Next Article in Journal
Using a Drone to Search for the Ivory-Billed Woodpecker (Campephilus principalis)
Next Article in Special Issue
Numerical Study of a Direct Injection Internal Combustion Engine Burning a Blend of Hydrogen and Dimethyl Ether
Previous Article in Journal
Effective Exploration for MAVs Based on the Expected Information Gain
Article Menu
Issue 1 (March) cover image

Export Article

Open AccessArticle

Powerplant Reliability Issues and Wear Monitoring in Aircraft Piston Engines. Part II: Engine Diagnostic

DIN-Department of Industrial Engineering, Alma Mater Studiorum, University of Bologna, Viale Risorgimento 2, 40136 Bologna (BO), Italy
Drones 2018, 2(1), 10;
Received: 2 February 2018 / Revised: 15 February 2018 / Accepted: 22 February 2018 / Published: 6 March 2018
(This article belongs to the Special Issue UAV Propulsion)
PDF [771 KB, uploaded 7 March 2018]


This paper introduces a method to efficiently monitor the status of a piston engine during flight. ECUs (Electronic Control Units) make it possible to fly safely without emergencies or urgencies with random electronic failures of components and connections. The same can be easily done on older engines by adding a reliable digital monitoring system and an automated calibration of the carburetors. In fact, their reliability is several order of magnitude inferior to modern turboshafts. In modern engines with FADEC (Full Authority Digital Electronic Control) as the “on” button is pressed the sensors and actuators are checked. The CPUs will then run start-up during the cranking phase (engine running without ignition). If everything is all right, then the engine starts and the post start checks are also performed. During flight, the ECU checks CPUs, sensors and actuators. Therefore, the electronic system can be monitored with high reliability without much effort. The sensors may crosscheck the engine situation and may output very reliable early diagnosis of incoming failures. Statistical data on spare parts are invaluable for monitoring application, signaling weak or not-lasting components and failure modes. This is another advantage of automotive piston engines conversions to aircraft use. View Full-Text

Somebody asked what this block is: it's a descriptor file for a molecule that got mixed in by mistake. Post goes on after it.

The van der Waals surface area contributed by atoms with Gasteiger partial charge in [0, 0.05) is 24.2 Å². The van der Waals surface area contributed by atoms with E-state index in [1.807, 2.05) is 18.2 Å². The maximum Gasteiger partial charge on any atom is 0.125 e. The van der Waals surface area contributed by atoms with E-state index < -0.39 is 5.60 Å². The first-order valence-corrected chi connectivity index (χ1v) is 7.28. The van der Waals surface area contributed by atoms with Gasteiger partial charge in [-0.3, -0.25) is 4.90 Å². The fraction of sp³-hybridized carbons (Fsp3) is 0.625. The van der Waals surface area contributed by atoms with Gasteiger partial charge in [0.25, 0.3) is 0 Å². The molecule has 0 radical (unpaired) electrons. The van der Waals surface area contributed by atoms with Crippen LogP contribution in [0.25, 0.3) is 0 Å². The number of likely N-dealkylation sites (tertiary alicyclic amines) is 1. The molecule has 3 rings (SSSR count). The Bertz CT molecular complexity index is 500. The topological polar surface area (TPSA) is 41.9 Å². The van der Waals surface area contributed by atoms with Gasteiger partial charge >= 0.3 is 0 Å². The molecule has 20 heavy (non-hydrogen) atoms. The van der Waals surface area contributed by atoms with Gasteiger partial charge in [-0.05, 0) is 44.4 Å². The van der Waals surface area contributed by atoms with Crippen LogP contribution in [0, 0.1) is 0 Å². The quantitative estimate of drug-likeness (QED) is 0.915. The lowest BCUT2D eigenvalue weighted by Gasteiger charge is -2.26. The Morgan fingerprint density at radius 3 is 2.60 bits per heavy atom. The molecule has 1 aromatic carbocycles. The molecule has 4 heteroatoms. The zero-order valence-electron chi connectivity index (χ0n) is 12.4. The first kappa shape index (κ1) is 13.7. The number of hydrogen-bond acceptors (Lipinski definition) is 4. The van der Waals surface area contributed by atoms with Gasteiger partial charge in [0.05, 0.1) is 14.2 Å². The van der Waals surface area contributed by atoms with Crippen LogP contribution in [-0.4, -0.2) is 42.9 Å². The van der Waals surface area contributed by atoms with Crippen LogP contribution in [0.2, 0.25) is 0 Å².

Keywords: piston engine; aircraft; reliability; monitoring piston engine; aircraft; reliability; monitoring

Figure 1

This is an open access article distributed under the Creative Commons Attribution License which permits unrestricted use, distribution, and reproduction in any medium, provided the original work is properly cited (CC BY 4.0).

Share & Cite This Article

MDPI and ACS Style

Piancastelli, L. Powerplant Reliability Issues and Wear Monitoring in Aircraft Piston Engines. Part II: Engine Diagnostic. Drones 2018, 2, 10.

Show more citation formats Show less citations formats

Note that from the first issue of 2016, MDPI journals use article numbers instead of page numbers. See further details here.

Article Metrics

Article Access Statistics



[Return to top]
Drones EISSN 2504-446X Published by MDPI AG, Basel, Switzerland RSS E-Mail Table of Contents Alert
Back to Top